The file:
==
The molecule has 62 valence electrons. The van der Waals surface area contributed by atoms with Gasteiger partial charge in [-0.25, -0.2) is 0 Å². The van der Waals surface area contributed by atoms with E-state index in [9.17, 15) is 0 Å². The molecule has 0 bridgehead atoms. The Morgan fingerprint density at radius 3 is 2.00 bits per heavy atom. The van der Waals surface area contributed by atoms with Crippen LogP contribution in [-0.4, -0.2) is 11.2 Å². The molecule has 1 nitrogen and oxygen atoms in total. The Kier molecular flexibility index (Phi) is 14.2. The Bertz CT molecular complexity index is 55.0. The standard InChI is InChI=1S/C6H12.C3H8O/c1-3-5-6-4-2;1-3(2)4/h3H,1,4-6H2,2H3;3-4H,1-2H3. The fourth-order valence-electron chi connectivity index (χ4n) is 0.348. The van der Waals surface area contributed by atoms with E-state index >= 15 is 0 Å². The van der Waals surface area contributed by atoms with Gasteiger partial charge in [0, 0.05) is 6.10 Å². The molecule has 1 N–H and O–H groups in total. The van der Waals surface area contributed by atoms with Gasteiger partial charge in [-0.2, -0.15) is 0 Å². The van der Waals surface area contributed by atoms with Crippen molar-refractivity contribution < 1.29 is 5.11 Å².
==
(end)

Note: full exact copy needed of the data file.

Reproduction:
The molecule has 62 valence electrons. The van der Waals surface area contributed by atoms with Gasteiger partial charge in [-0.25, -0.2) is 0 Å². The van der Waals surface area contributed by atoms with E-state index in [9.17, 15) is 0 Å². The molecule has 0 bridgehead atoms. The Morgan fingerprint density at radius 3 is 2.00 bits per heavy atom. The van der Waals surface area contributed by atoms with Crippen LogP contribution in [-0.4, -0.2) is 11.2 Å². The molecule has 1 nitrogen and oxygen atoms in total. The Kier molecular flexibility index (Phi) is 14.2. The Bertz CT molecular complexity index is 55.0. The standard InChI is InChI=1S/C6H12.C3H8O/c1-3-5-6-4-2;1-3(2)4/h3H,1,4-6H2,2H3;3-4H,1-2H3. The fourth-order valence-electron chi connectivity index (χ4n) is 0.348. The van der Waals surface area contributed by atoms with E-state index >= 15 is 0 Å². The van der Waals surface area contributed by atoms with Gasteiger partial charge in [0, 0.05) is 6.10 Å². The molecule has 1 N–H and O–H groups in total. The van der Waals surface area contributed by atoms with Gasteiger partial charge in [-0.2, -0.15) is 0 Å². The van der Waals surface area contributed by atoms with Crippen molar-refractivity contribution < 1.29 is 5.11 Å².